7

I've heard both "ti" and "te" in learning Spanish, and I don't understand the difference.

"Ti" I've heard in:

¿Y a ti?

and "te" I've heard in

¿Te gusta ___?

So what's the difference in how they're used? Why isn't it "y a te" or "ti gusta _"?

2

An edifying answer from Pablo, but I want to help the OP understand the pattern and develop some intuition for the difference.

Why isn't it "Y a te" and "¿Ti gusta el saco azul?"?

Te is a very unstressed word, kind of like "a" (indefinite article) in English. For example, "I could eat a horse": notice that "a" has the smallest amount of stress of all the syllables in the sentence. In the pronunciation of "te", we have an analogous situation. Imagine two polite people surpassing each other in their polite thanking: "Thank you." "Thank you." "No, really, it is you who have gone out of your way to help me etc." And now in Spanish: "Gracias." "Gracias a ti." Etc.

In "¿Te gusta el saco azul?" the "te" is an unstressed word. The most stressed word in this sentence is "azul," and "te" does not get much stress. "Ti" wouldn't fit here because "ti" is a stressed word.

If you want to show emphasis, for example, "I know that you like the blue jacket better, but my boss wants me to wear the black one": "Sé que a ti te gusta más el saco azul, pero mi jefe quiere que use el negro." I'm using italics for "ti" here so you'll notice how I spelled it, and also to indicate the intonation. "Ti" here is quite stressed, and this indicates the contrast.

In short, "ti" works more comfortably in a stressed pronunciation, and "te" is more of a throwaway word (in terms of pronunciation).

| improve this answer | |
  • Vale la pena distinguir los pronombres personales átonos de los pronombres personales tónicos. Sólo éstos pueden funcionar como complemento preposicional (detrás de mí, de ti, de él), mientras aquéllos son en realidad pronombres clíticos para los complementos directos e indirectos—y no palabras sueltas (me dice, dígame, decírmelo; y anteriormente también como pronombres enclíticos como en sentóse, llevantóse desde El Çid hasta Galdos). – tchrist Apr 30 '17 at 21:43
11

Ti and te are both second person singular pronouns, the equivalent of English singular you in object position. The difference has to do with emphasis.

Te is the non-emphatic pronoun. It is clitic, i. e. it appears always phonetically attached to another word (in this case, a verb). As with other non-emphatic pronouns, it may go either before or after the verb, depending on certain rules. If it goes before, it is written separately; if after, it is written together with the verb.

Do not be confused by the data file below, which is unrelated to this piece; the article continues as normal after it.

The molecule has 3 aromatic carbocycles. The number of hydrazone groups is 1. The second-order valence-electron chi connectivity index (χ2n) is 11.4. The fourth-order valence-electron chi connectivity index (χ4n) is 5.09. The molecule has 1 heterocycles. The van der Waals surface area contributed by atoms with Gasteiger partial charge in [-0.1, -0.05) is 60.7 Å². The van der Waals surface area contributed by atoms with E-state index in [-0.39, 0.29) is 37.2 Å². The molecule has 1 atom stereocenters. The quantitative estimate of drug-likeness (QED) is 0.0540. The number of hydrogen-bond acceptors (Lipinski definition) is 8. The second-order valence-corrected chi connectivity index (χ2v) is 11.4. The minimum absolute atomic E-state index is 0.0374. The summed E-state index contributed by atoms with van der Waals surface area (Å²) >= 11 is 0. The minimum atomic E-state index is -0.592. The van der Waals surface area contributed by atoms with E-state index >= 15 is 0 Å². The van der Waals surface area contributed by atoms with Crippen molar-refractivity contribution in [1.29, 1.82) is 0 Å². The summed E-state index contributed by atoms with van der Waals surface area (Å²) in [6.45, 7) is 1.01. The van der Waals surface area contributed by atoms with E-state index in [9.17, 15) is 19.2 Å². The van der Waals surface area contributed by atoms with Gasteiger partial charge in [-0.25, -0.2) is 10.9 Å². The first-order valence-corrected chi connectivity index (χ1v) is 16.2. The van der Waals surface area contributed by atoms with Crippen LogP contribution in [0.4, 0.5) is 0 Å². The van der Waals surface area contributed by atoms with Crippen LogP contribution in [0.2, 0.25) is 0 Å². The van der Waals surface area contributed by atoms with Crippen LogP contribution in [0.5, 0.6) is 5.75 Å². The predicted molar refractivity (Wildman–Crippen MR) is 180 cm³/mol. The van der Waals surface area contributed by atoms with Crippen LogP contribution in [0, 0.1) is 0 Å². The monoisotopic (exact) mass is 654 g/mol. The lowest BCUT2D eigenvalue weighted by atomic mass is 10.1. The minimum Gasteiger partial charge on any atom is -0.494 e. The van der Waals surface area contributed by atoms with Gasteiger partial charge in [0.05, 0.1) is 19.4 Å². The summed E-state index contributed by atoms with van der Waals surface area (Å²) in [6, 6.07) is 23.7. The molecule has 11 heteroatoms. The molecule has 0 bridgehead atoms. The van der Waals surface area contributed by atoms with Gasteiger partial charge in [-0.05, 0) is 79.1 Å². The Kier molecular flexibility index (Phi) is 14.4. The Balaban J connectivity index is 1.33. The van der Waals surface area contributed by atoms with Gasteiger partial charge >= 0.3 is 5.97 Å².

Te vi esta mañana pero no pude hablarte.
"I saw you this morning but I couldn't talk to you."

Ti is the emphatic form of the second person singular pronoun. It is not a clitic, so it has its own stress; it is not attached to other words. It is used after prepositions. Note that in Spanish the direct object of a verb, if it refers to a person, requires the preposition a, so you will find this emphatic form a lot in those cases.

Para esta tarea te elijo a ti.
"For this task I choose you."

As above, you will sometimes find both ti and te in the same sentence, referring to the same person, when they are the object of a verb. You cannot say Yo elijo a ti (without te); it's ungrammatical. You will find ti on its own when it is not the verb object:

Traje esto para ti.
"I brought this for you."

The above works the same for me and (first person singular), except that the emphatic pronouns are actually written together with the preposition con and they change form: conmigo, contigo. The rest of the pronouns do not have special emphatic forms (the same forms are used as in the subject position).

| improve this answer | |
  • Good, Pablo. We should also add that "con" + "ti" becomes "contigo". – Gustavson Apr 29 '17 at 1:25
  • Is "Traje esto para te." ungrammatical? Like with para can we only use ti? – Yifei Apr 4 at 1:44
  • For singular "you" in object position, can we say that ti is always used after prepositions, te is used otherwise, and ti and te are not interchangeable? Thanks! – Yifei Apr 4 at 1:51
  • 1
    @Yifei Yes, emphatic/stressed and non-emphatic/unstressed object pronouns are never interchangeable, and after a preposition one always uses the stressed form. – pablodf76 Apr 4 at 14:12

Your Answer

By clicking “Post Your Answer”, you agree to our terms of service, privacy policy and cookie policy

Not the answer you're looking for? Browse other questions tagged or ask your own question.